The double-blind, randomised, placebo-controlled trial will analyse the safety, tolerability, and exploratory clinical efficacy of vamorolone versus a placebo on motor function outcomes for 24 weeks.
It will enrol 39 male subjects aged between 18 years and less than 65 years with BMD.
Subjects will be categorised into a 2:1 ratio to receive 500mg vamorolone daily or a placebo at sites in Pittsburgh, US, and Padova, Italy.
Under the “Clinical Studies of Orphan Products Addressing Unmet Needs of Rare Diseases (R01)” grants programme, the US Food and Drug Administration (FDA) is extending a $1.2m fund for the trial.
Apart from the FDA fund, the US National Institutes of Health (NIH) unit National Institute of Arthritis and Musculoskeletal and Skin Diseases (NIAMS), and the Foundation to Eradicate Duchenne, are extending financial support to conduct the trial.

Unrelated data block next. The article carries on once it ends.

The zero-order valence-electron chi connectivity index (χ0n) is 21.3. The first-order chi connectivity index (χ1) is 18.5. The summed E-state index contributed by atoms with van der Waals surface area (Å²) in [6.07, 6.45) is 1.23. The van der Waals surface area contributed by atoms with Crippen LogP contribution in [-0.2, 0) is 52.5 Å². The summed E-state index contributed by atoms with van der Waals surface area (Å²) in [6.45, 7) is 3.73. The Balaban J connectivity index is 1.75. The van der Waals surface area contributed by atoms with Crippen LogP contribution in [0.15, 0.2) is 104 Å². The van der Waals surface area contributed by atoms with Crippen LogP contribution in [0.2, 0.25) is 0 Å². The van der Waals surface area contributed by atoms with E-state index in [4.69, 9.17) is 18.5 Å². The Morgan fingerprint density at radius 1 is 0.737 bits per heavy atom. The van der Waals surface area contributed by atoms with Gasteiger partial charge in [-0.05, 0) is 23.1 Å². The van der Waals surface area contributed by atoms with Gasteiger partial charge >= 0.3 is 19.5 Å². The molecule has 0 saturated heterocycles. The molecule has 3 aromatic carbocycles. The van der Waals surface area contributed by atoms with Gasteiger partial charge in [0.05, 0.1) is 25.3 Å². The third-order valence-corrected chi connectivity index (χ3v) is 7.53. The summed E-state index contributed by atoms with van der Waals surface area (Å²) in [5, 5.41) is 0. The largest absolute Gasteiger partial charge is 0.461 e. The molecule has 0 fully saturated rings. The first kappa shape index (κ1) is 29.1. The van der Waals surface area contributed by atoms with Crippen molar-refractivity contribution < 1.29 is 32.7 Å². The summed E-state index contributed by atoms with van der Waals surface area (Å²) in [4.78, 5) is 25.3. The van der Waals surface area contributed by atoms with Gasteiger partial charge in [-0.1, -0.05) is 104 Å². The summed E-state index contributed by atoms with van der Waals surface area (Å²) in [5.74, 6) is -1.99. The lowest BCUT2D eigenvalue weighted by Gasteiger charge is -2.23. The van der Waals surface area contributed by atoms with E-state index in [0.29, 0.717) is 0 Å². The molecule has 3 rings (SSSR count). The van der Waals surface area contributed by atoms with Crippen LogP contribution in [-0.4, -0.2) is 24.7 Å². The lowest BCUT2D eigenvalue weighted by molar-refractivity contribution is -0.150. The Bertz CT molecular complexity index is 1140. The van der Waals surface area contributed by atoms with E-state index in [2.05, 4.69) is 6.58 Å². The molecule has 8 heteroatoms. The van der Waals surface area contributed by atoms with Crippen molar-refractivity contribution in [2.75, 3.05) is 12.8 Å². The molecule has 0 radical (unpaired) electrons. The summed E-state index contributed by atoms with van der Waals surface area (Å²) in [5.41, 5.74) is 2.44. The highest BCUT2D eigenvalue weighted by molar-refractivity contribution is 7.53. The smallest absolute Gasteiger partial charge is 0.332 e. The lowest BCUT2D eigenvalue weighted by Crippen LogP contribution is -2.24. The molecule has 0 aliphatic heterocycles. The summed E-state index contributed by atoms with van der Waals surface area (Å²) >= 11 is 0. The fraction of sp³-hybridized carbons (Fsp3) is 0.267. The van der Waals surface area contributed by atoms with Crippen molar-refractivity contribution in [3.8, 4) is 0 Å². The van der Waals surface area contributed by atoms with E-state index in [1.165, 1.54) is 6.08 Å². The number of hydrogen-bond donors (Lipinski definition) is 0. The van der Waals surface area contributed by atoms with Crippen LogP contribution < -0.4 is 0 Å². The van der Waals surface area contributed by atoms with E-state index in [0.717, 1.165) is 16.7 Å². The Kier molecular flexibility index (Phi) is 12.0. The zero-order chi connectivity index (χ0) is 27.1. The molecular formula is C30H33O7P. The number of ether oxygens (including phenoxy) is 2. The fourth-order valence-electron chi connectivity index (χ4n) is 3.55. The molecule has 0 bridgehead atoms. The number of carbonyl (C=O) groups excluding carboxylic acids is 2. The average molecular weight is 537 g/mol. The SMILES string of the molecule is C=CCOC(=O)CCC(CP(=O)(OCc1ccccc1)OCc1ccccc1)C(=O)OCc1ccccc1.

ReveraGen BioPharma president and CEO Eric Hoffman said: “There are currently no approved drugs for BMD in any country, and no drugs in clinical development for this indication in the US or Europe.
“Vamorolone has shown efficacy in the pivotal VISION-DMD study in Duchenne muscular dystrophy (DMD), a more severe but related disease, and, based on these findings and its mechanisms of action, this developmental compound may show a benefit in BMD.”
Deemed as a dissociative anti-inflammatory drug, vamorolone attaches to the same receptor as corticosteroids but alters its downstream activity.
This mechanism of the drug aids in ‘dissociating’ efficacy from standard steroid safety concerns and could become a potential substitute for current corticosteroids, the existing standard of care for Duchenne muscular dystrophy (DMD) in children and adolescents.
Santhera plans to conclude the rolling submission of the new drug application (NDA) to the US FDA for vamorolone in DMD in the fourth quarter of this year.
BMD is a progressive muscle wasting disease.